The airlift which brought my father--Philip Ochieng--and Barack Obama, Sr. to America is back in the news again. Originally discussed this time last year after Obama, Jr.'s Selma speech--which saw the senator curiously attribute some of the events surrounding his 1961 birth to the 1964 Selma march—Obama asserted that the airlift in question was due to the efforts of John F. Kennedy. Observers threw the BS flag on that as well since Obama had already been conceived by the time JFK was sworn in as POTUS.
However, when I found out that my father had been on the same plane as Obama Senior, I did some digging and discovered that JFK had indeed been responsible for an airlift of students from Kenya before he became president. An op-ed written by my father in 2004 seemed to confirm this.
Like Obama Senior, I too went to the US on the famous Tom Mboya Airlift of 1959 [when hundreds of Kenyan students were given scholarships to American universities]. I first met Obama Senior in Tom Mboya's Nairobi office [Mboya was then the secretary general of the Kenya Federation of Labour]. Obama and I met up again on returning to Nairobi and remained drinking buddies for many years.(Emphasis mine. That will be important in a moment.)
Note that my father calls the trip the ‘Tom Mboya Airlift.’ However, the 1960 article in TIME magazine calls it the ‘Kennedy Airlift.’ At first I chalked the difference up to cultural pride--of course, each nation would want to give their countryman the credit. After that, it seemed that the bit of history was settled. (Obama was on his own as far as the Selma issue went, however.)
Then, last week, I received an email from a gentleman named Gregory Gelembiuk who provided yet more info about the airlift. Mr. Gelembiuk contended that Senator Obama was deliberately lying about the Kennedy connection because the Ivy-educated senator was more used to doing in-depth research than I am, because he has access to more information than I do and because the senator has a history of, shall we say, selective recall. All are true but I was merely going by what my father had said.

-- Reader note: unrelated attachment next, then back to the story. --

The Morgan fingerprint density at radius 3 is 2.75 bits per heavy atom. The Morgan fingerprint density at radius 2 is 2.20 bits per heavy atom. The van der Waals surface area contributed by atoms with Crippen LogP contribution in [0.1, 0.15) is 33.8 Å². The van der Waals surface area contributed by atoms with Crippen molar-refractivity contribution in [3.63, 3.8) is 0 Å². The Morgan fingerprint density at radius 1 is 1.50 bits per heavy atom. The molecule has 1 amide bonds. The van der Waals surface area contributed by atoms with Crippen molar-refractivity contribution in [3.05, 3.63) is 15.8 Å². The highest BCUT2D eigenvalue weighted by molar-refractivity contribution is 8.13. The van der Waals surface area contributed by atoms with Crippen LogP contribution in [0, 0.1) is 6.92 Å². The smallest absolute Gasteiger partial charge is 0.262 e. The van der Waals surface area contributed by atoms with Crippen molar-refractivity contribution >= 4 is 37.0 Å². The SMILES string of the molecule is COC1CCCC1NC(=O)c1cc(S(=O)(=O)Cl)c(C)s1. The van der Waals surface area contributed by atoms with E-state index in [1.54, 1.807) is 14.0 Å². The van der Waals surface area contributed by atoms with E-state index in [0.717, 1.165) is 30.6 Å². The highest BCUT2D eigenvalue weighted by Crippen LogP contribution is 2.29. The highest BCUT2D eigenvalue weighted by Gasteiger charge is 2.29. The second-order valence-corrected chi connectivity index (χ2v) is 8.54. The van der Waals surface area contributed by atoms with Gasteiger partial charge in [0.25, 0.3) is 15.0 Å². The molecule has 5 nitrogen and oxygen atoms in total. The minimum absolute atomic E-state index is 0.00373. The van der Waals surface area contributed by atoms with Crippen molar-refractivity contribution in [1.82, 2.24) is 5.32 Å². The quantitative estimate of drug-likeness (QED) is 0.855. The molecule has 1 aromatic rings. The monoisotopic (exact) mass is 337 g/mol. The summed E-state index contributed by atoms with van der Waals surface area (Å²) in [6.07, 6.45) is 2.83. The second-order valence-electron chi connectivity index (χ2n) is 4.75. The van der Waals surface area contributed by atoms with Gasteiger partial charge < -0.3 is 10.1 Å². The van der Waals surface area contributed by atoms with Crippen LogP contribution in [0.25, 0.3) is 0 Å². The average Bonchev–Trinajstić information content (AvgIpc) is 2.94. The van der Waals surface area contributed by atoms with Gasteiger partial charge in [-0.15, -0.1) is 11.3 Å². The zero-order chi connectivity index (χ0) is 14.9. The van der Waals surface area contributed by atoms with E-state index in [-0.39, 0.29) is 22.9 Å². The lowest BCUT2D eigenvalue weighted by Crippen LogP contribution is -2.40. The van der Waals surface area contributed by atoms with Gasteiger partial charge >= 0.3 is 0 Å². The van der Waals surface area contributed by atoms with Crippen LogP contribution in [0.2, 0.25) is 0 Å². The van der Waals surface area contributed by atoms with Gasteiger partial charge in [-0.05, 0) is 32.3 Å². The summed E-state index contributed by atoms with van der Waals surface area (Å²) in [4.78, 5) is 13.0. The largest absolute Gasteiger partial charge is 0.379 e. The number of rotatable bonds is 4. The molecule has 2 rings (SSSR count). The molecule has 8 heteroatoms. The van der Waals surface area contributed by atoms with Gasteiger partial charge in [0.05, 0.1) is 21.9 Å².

Later in the week I received an email from the Washington Post’s Michael Dobbs who asked about the same information, so I provided him with my father’s email address and at least one link, courtesy of Mr. Gelembiuk. I don’t know whether either was useful to Mr. Dobbs, but today’s Post contains his piece entitled “Obama Overstates Kennedys' Role in Helping His Father.”
Contrary to Obama's claims in speeches in January at American University and in Selma last year, the Kennedy family did not provide the funding for a September 1959 airlift of 81 Kenyan students to the United States that included Obama's father. According to historical records and interviews with participants, the Kennedys were first approached for support for the program nearly a year later, in July 1960. The family responded with a $100,000 donation, most of which went to pay for a second airlift in September 1960. [SNIP]So the problem is that there was more than one sortie in the airlift and Obama--and Hot Air's Allahpundit and myself--got one of the Kennedy-funded trips confused with earlier ones which had different funding--an easy thing to do since none of us were born yet when the events in question occurred. Personally I didn't even know about the airlifts until Obama mentioned it last year and I asked my father about it afterward.